“I made a promise to my parents,
that I would rid the city of the evil that took their lives.
No matter what that evil looks like or becomes.
I believe someday I will make good on that promise.
I have to.
I believe in BATMAN.”
– Batman, The Long Halloween, Chapter 13
ORIGINALLY PUBLISHED DURING 1996-1997 AS “BATMAN: THE LONG HALLOWEEN #1-#13”
Did you like The Dark Knight?
God knows I did. It’s literally the film that gave me impetus to read comic books, made Batman my favourite comic book character and added further salt into the tragic wound of Heath Ledger’s passing. If it weren’t for me sitting in an overcrowded theatre in Western Sydney all the way back in 2008, on a date that wouldn’t end anywhere near as well as the film did, I might not be the intelligent comic book enthusiast I pretend to be on weekends. (actually, it was 3 dates with 3 different women over the course of a month and a half, all with about the same level of strike-outed-ness)
Part of what gave The Dark Knight such a fantastic story was its grounding in a story of deuteragonists. Batman and Harvey Dent – and, to a lesser extent, Commissioner Gordon – offered parallel extremes of the same goal, respectively lawless and lawful agents of the status quo in Gotham with an unending desire to see their city freed of the crime that only seemed to grow more rampant and infectious during Batman Begins. That story, and keeping both characters at centre focus in their campaign to rid Gotham of the Joker, is one of The Dark Knight’s greatest strengths.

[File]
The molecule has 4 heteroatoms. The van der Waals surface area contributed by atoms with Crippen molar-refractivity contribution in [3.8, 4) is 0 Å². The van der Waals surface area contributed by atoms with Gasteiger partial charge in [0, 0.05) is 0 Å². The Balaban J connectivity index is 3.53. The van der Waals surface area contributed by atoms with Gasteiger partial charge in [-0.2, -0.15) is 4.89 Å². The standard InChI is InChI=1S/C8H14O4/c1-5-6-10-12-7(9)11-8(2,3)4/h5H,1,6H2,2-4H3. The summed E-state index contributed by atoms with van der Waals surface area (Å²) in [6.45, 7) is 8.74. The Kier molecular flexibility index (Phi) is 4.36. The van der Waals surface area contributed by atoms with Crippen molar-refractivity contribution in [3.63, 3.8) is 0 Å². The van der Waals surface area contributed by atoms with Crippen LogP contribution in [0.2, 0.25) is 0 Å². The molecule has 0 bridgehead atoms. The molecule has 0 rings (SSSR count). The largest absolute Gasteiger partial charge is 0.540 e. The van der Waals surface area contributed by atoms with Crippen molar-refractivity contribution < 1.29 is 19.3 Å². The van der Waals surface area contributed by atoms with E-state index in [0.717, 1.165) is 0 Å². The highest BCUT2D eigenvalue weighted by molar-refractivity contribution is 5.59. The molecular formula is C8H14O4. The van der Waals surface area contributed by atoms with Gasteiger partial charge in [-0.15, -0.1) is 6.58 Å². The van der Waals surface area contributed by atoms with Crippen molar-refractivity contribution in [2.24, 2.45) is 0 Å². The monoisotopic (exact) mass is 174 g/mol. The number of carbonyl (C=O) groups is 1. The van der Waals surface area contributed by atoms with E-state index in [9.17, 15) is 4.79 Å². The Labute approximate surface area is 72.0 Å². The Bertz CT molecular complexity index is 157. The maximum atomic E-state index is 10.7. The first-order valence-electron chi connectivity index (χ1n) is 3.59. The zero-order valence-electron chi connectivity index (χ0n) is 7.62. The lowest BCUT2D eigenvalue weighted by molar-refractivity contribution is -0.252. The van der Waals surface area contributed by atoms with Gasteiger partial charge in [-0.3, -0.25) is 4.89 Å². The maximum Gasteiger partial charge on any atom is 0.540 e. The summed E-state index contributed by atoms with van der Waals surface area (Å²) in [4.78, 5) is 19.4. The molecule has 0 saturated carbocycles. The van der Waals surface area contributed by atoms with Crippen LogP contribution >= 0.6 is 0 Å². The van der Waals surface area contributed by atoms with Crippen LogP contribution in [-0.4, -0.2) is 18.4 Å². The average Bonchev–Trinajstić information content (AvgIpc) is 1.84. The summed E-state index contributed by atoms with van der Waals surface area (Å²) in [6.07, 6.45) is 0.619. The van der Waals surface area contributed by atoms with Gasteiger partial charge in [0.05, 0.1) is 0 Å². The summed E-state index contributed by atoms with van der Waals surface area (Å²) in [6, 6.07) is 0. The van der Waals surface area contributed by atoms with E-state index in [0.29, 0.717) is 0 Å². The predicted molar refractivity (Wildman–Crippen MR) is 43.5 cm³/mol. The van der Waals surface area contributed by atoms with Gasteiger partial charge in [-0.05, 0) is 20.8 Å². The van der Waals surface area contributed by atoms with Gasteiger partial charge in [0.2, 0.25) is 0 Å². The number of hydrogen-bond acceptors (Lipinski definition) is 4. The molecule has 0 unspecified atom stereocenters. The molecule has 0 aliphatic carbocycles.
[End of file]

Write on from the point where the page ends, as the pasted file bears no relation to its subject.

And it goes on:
That story drew inspiration from a little comic called The Long Halloween.
Still a fairly neophyte crimefighter, Batman faces a problem when two prominent crime families – the Falcones and the Maronis – trigger an escalating war that threatens to destabilise Gotham. Things are made worse when a serial killer, nicknamed “Holiday” for their apparent preference for homicide on days of celebration, appears and exacerbates the situation. Faced with this kinda huge problem he’s not quite good enough to deal with on his own, Batman forms an alliance with Commissioner Gordon and ace attorney Harvey Dent in a bid to “bend the rules, but not break them” for the sake of protecting Gotham as a united trio. Unfortunately, as time goes on, those rules start to crack apart almost as much as their alliance does, as paranoia and circumstance take root and bring Gotham to the brink of destruction.
That paragraph kinda sounds almost like an overblown movie trailer, doesn’t it? Perhaps I should switch careers.
The Long Halloween came about in 1996 at a time when company crossovers and multiple-title stories were in abundance, meaning anyone wanting to get in on Batman’s comic activities – especially in the wake of Joel Schumacher’s Batman Forever film in 1995 – had to purchase sixteen different ongoing books just to get at one narrative. Seedless to nay, a straight-talking 13 issue story that only required books with the same title to be purchased monthly was just what people who were after a cohesive and coherent story needed.